Tweens are usually defined as girls between the ages of 8 and 14 years old, but were never really recognized as a specific age group until very recently when they have become the new favorite target of American advertisers.

Now numbering about 30 million children, tweens are considered to be one of the most powerful and fastest growing consumer groups in the nation. It is estimated that tweens directly spend $15 billion annually and influence an additional $72 billion worth of family spending. This is considered to be an ideal group for advertisers to target because not only do they have relatively large amounts of money to spend (given to them by their parents), but they are so young that they have yet to form brand loyalties and can be more easily swayed.

Brand behavior gets adopted by the group as kids express independence (as defined by their group), the freedom to look and be different, just like everybody else.

The main tactic used in order to get to these children is to appeal to their desire to what they think is the “teenage” life. They aspire to grow up as quickly as possible and to be seen as being “mature.” This results in a twisted form of adolescent sexuality being sold to the girls, full of tight leather pants, tiny tops, and thong underwear straight from Abercrombie Kids. All of it made especially cool by that goddess of the tween set, Britney Spears.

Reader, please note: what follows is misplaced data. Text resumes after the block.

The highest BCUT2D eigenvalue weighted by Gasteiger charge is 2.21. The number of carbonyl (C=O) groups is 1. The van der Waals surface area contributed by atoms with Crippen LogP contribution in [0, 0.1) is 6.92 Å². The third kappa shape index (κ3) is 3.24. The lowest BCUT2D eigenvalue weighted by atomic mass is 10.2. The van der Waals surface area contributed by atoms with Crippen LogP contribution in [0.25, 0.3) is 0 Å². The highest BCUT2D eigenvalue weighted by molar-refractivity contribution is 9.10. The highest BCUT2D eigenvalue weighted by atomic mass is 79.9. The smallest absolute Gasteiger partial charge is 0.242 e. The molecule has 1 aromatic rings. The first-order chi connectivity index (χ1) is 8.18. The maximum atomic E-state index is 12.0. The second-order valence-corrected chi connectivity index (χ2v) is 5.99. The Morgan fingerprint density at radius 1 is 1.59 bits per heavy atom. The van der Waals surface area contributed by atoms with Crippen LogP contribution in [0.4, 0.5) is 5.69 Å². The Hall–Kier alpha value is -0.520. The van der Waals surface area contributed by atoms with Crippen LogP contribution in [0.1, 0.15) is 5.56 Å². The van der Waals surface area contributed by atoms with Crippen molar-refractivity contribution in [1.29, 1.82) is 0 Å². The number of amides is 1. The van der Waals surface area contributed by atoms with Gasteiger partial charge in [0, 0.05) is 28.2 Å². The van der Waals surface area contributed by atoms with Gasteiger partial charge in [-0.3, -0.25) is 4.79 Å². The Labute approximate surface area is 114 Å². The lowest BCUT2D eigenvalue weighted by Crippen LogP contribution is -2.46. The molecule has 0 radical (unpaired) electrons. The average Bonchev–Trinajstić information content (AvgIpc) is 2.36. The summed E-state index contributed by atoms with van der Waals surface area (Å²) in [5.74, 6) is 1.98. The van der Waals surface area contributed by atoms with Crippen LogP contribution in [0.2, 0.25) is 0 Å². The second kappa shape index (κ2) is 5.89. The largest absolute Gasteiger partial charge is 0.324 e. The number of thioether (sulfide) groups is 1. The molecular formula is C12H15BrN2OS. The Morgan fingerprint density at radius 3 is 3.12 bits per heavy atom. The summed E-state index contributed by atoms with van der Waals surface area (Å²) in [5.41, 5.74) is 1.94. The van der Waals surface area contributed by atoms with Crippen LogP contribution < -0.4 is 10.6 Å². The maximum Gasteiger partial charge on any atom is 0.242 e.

Marketers need to create brand connections with tweens by embracing and delivering what they care about - fun, friends and brand fulfillment.

Most of this is possible because most American families have two working parents and more discretionary income. With the families under increased stress, the children are left with less supervision in the hopes that they will be able to make their own decisions. Time will tell how these children will react to all of the media messages that are being sent to them. We’ll find out when they grow up, into the 18-24 demographic of course.

Quotes are taken from A great site if you want to vomit.